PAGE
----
If you are thinking that your iPhone seems to be dropping an awful lot of calls, it’s not all in your head. Or your calling area. iPhone users around the country have the same feeling, and now Apple has (perhaps unwittingly) confirmed it: in some areas the iPhone drops as much as 30% of all calls! It all started when Manoj Gupta brought his iPhone into the Apple store in the Soho area of New York City…
Only Internet-years behind the rest of the cell phone toting, SMS messaging texting world, iPhone users are finally able to send MMS messages. MMS messages are “Multimedia Messaging Service” messages, meaning that instead of just text, you can send multimedia items such as pictures and videos.
No matter how snazzy a cell phone is, it’s only as good as the carrier that is servicing it. And in the case of the iPhone, it turns out that it is straining Ma Bell’s system to the point that AT and T’s 9 million iPhone users are disproportionately dragging down AT and T’s network infrastructure.
David Molnar over at Ephermata had a great idea. His girlfriend was moving from Chicago to California, and he thought “Hey, let’s track her stuff as the movers take it cross-country.” He did it using a $99 iPhone and the “Find My iPhone” service included with Apple’s Mobile Me, and it worked really well. So well, in fact, that he discovered that it’s possible to track anyone using their own iPhone, and doing so is pretty trivial.
Apple has just publicly copped to the fact that you can get a “small and quick electrical (static) shock from your ear buds while listening to iPod or iPhone.” The problem is not specific to the Apple ear bud type of head phones (those headsets that fit into the opening of your ear canal), but rather is specific to iPod and iPhone, and other sorts of MP3 players, and can happen with any brand of earbud.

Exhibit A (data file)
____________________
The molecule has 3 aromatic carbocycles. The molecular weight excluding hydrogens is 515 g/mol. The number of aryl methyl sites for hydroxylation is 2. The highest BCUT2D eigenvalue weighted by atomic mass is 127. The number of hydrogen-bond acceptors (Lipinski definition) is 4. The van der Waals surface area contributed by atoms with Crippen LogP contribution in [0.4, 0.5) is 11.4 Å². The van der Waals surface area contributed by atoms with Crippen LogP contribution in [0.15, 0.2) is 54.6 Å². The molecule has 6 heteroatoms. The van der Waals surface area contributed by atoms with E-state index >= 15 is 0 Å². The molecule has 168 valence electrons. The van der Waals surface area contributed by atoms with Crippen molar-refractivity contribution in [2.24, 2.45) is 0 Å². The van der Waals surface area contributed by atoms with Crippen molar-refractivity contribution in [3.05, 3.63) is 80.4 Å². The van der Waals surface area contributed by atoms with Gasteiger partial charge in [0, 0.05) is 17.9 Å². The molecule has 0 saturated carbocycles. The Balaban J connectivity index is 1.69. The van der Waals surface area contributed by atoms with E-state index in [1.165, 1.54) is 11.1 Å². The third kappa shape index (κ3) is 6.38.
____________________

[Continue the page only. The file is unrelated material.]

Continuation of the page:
If you believe that Apple really manually reviews and approves (or disapproves) every iPhone application before it can be sold through iTunes, then you have to believe that Apple inexplicably approved an application that simulates a crying baby which can only be quieted by shaking it to death (demonstrated by the cessation of the crying, and red Xs over its eyes).
Oh goody. The anti-privacy folks at Flexi Spy, who brought you cell phone tapping software for Nokia 60, Blackberry, and Windows Mobile phones back in 2007, have just announced a new iPhone cellphone spying software version of FlexiSpy. Whee!
For those of you who are easily offended, stop reading right now. Otherwise, well, you have to know where to draw the line, and Apple apparently does. Flatulence is in – jiggling breasts are out. That is the message behind Apple’s banning the newly minted iPhone iBoobs application, while iFart has rocketed to become the #1 in the iPhone appstore (the applications store).
Amazon Remembers is a new iPhone application that lets you send a picture of anything to Amazon, and if it is at all available for sale within Amazon’s huge network of products, they will send you a link to purchase it within 24 hours.
A woman whose husband sent a picture of himself, in a compromising position, to another woman, has turned to the online Apple community for help in confirming that her husband is cheating on her.
If you have an Apple iPhone 3G, then you are affected by the just-announced recall of all Apple iPhone 3G power adaptors! Apple announced over the weekend that they are recalling all of their Ultracompact USB Power Adaptors which were packaged with the new 3G iPhone, because the prongs can snap off while inside an electrical outlet, creating a hazard of shock.
Did you know that your iPhone is capturing and storing screen shots of everything you do? And while we can assume (and hope) that it deletes it as soon as it not longer needs the information, it could be relatively easy for forensics experts to uncover – essentially “undelete” – that information.